The Internet of Things, or "IoT," suffers just one major flaw -- no one seems to be able to precisely define it. We've assembled excerpts from multiple sources to piece together the definitional puzzle that is IoT, plus our own definition, below.
Extending the Internet into the physical world, the IoT is a global network of devices ("Things") that can identify themselves, be aware of their surroundings, communicate directly with each other and even act autonomously. Such devices do not depend human input to capture or generate data about themselves or the world around them. A Thing can be virtually any uniquely addressable item in the world, including non-electronic items, so long as some form of electronic tag is attached.
If we had computers that knew everything there was to know about things—using data they gathered without any help from us—we would be able to track and count everything, and greatly reduce waste, loss and cost. We would know when things needed replacing, repairing or recalling, and whether they were fresh or past their best. The Internet of Things has the potential to change the world, just as the Internet did. Maybe even more so.
A network of everyday devices, appliances, and other objects equipped with computer chips and sensors that can collect and transmit data through the Internet.
The Internet of Things (IoT) is a self-configuring and adaptive system consisting of networks of sensors and smart objects whose purpose is to interconnect "all" things, including every day and industrial objects, in such a way as to make them intelligent, programmable and more capable of interacting with humans.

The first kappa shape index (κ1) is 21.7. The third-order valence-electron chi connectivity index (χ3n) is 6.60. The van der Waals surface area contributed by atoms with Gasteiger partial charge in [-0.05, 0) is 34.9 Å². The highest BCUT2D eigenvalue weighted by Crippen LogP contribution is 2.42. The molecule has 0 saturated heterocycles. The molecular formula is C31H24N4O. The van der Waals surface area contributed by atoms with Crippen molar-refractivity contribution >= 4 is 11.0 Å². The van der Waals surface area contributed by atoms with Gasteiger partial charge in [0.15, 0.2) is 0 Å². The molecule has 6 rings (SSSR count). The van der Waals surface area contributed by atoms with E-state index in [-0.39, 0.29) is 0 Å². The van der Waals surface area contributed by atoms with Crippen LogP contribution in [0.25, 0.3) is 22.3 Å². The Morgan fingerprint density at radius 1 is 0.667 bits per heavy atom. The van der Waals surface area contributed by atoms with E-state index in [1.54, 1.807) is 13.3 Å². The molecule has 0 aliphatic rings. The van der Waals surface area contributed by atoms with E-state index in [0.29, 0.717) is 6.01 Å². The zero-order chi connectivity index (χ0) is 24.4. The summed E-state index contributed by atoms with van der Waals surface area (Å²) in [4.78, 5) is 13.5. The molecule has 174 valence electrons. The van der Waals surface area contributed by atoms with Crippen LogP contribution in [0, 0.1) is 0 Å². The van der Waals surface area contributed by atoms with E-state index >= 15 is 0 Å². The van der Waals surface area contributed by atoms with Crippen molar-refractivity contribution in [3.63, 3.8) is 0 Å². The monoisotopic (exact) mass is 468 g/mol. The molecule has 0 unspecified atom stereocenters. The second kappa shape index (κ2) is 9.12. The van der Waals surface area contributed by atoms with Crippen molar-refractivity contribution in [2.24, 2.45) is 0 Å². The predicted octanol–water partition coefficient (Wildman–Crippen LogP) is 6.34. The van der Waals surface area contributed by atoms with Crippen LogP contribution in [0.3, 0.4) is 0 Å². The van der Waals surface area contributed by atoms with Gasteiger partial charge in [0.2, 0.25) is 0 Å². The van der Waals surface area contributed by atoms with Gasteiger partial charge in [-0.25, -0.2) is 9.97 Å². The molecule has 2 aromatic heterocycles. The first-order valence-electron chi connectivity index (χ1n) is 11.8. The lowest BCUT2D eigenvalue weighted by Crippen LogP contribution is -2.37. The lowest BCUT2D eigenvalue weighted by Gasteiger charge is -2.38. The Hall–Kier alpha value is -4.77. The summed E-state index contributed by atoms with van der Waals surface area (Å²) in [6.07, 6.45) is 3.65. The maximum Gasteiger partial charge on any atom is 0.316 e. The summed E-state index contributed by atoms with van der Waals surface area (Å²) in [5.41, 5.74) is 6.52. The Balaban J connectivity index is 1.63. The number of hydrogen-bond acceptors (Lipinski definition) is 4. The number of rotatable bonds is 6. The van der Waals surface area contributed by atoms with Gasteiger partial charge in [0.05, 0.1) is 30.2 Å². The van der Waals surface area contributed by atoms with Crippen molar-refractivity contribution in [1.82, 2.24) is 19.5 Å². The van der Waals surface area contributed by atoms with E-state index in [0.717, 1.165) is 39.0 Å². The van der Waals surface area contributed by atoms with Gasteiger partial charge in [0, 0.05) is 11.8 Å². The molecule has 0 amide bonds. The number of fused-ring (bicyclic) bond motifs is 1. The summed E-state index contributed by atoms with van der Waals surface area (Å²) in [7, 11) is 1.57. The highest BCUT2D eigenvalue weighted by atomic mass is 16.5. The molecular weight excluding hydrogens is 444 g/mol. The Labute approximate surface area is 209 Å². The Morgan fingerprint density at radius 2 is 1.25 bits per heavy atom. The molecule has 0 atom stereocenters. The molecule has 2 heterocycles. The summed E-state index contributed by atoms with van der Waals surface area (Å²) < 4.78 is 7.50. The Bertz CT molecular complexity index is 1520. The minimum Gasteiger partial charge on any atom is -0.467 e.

The "Internet of Things" refers to the concept that the Internet is no longer just a global network for people to communicate with one another using computers, but it is also a platform for devices to communicate electronically with the world around them. The result is a world that is alive with information as data flows from one device to another and is shared and reused for a multitude of purposes.
It's the idea that people can communicate with the objects and physical things around them. These things can also communicate with each other and then send people information on their smartphones...
The Internet of Things; imagine a world where everything can be both analogue and digitally approached - reformulates our relationship with objects – things- as well as the objects themselves. Any object that carries an RFID tag relates not only to you, but also through being read by a RFID reader nearby, to other objects, relations or values in a database. In this world, you are no longer alone, anywhere.
The simplest way to describe the Internet of Things is this. Nearly all products can collect data. Your t-shirt can collect data on you. Your car and refrigerator can collect data on themselves. Your keys are always somewhere. The IoT collects this data, analyzes it, transmits that information through wireless networks, and gives you, or someone or some program you designate, control over it.
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